Downwinders at Risk is working with a researcher from the University of Texas - Dallas and others to monitor air quality in North Texas hot spots using drones as well as stationary monitors. Photo courtesy of Downwinders at Risk.
Dec. 14, 2016
What you don’t know about local air quality could be killing you; or at least worsening your asthma and eroding your cardio-pulmonary health.
Even if you’re a healthy adult or child, exercising or working outdoors in areas with high levels of ozone pollution, aka smog, can make you sick and more susceptible to developing a respiratory infection. High ozone levels, such as those recorded every summer in the Dallas-Fort Worth area can give people what the American Lung Association describes as a “bad sunburn” inside the lungs.
Dallas smog. Courtesy of Downwinders at Risk.
So if breathing polluted air is a risk you’d rather avoid, then you’ll be glad to hear that North Texas researchers and clean air advocates are collaborating to better monitor the air in the Dallas-Fort Worth metro area. By installing monitors with air sensors in dozens of locations, they hope to pinpoint hot spots with high or spiking levels of ozone or particulate pollution. Those two types of air pollution are the most prevalent and can be the most damaging to human health.
By installing monitors with air sensors in dozens of locations, they hope to pinpoint hot spots with high or spiking levels of ozone or particulate pollution.
Ground-level ozone pollution, created when the exhaust from cars and trucks and emissions from power plants and other industrial sources react with sunlight, blights many urban areas. But it’s so bad in the 10-county metropolitan area that DFW ranks #11 on the American Lung Association’s “Most Polluted Cities.” As the EPA defines it, DFW is a “non-attainment area” for its long-term failure to meet the agency’s guidelines for staying within safe ozone levels.
Most Polluted Cities in the U.S. by ozone. Courtesy of the American Lung Assocation.
Downwinders at Risk, which has fought air pollution for decades with targeted successes (against cement plants and urban drilling) in North Texas, wants to expose and better define the area’s dirty air problem in the hope that more revealing data will push public officials to act, says Jim Schermbeck, director of the local clean air advocacy.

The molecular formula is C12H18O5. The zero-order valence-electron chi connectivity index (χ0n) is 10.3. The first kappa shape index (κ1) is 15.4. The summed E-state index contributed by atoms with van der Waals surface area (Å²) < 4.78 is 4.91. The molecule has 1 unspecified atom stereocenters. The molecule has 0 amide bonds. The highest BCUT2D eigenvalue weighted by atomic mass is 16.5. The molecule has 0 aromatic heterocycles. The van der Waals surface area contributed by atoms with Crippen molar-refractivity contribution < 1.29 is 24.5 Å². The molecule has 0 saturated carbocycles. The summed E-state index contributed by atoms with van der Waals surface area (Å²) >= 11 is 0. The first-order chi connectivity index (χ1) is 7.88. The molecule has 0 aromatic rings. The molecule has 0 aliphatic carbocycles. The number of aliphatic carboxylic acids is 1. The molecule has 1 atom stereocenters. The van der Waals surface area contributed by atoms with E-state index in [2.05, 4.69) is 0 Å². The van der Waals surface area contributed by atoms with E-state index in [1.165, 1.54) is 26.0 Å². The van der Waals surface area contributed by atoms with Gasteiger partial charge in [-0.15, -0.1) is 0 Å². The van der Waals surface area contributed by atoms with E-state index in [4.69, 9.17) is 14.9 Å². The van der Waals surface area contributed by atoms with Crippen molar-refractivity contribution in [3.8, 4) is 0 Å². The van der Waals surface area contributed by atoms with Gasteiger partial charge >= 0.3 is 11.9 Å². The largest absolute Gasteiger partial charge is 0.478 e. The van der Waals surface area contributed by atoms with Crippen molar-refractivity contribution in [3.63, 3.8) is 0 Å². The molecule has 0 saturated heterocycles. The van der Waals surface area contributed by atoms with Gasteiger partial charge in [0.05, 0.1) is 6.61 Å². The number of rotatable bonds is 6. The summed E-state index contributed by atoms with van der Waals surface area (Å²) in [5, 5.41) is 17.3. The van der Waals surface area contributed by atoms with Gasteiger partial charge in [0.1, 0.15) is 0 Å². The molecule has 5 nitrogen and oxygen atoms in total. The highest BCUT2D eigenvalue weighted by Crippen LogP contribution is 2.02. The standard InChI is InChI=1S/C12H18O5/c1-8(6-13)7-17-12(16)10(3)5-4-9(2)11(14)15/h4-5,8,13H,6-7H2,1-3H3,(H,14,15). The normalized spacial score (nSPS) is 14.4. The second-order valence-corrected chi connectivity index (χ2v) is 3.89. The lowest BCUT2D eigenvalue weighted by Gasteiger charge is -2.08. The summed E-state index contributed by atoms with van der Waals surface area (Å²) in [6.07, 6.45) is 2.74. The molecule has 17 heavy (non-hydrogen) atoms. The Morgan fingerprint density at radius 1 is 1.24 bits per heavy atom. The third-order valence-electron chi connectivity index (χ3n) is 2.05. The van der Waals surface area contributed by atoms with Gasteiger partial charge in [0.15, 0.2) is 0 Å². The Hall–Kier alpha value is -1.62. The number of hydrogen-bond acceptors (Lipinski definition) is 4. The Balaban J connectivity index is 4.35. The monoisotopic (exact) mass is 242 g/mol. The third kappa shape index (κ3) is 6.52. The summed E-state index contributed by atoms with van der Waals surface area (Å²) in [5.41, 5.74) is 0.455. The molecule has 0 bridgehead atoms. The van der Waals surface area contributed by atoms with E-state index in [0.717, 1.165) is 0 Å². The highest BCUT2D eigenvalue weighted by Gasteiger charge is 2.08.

The group is a key player in the new collaboration, creating a clean air research/policy/advocacy network.
The plan evolved after Downwinders won a $3,000 grant at the “Earth Tank” competition at Earth Day Texas in April. Downwinders had proposed to buy a drone to check Metroplex air quality in less-monitored areas. But after consulting with Dr. David Lary, a University of Texas-Dallas professor of atmospherics, the group broadened its plan.
Downwinders decided to maximize its grant by partnering with Lary’s program, which will be setting up 10 air quality monitors across DFW over the next year. Downwinders will buy one of Dr. Lary’s monitors (#11), which cost about $2,500 each, and use its remaining grant money to hire a drone operator to run air quality checks using one of several drones already available to Dr. Lary.
Dr. Lary, meanwhile, will be using his own Earth Day Texas grant as well as other funding, to buy and set up the monitors at yet undetermined sites. Later, he hopes to win more grant money to install hundreds more monitors in North Texas and in Chattanooga for a study there.
These monitors will check ozone and particulate air pollution and could help communities in various ways, said Lary, whose degrees and teaching spans the field of photochemical atmospheric (smog) modeling, engineering and public health.
Ozone equation. Courtesy of American Lung Association.
Readings near schools or parks could help keep children off the playground when air pollution is dangerously high. It could help cities map their smoggiest areas, informing development plans, for example.
“It will give us an inventory of pollution problems that are fixable,” Schermbeck said, especially if the network spans the Metroplex.
And early signs are that it will. This initial partnership between Downwinders and UTD has already morphed into an even bigger network that loops in experts from University of North Texas at Denton, Texas Christian University, UT-Arlington and the UT Health Science Center.
“The idea is to put together a network of academic expertise and municipal governments to form our own 'Air Quality Network,'” Schermbeck said.
The cities factor in as places that have both a need for the air quality information and the rooftops and signal poles that can host the monitors, when they’re ready. Together, the advocates, academics and city leaders may be able to find ways to mitigate air pollution locally instead of just depending on the federal government, he said, adding that “cities realize that if they’re going to get anything done they’ll have to do it themselves.”
Together, the advocates, academics and city leaders may be able to find ways to mitigate air pollution locally instead of just depending on the federal government, Schermbeck said, adding that “cities realize that if they’re going to get anything done they’ll have to do it themselves.”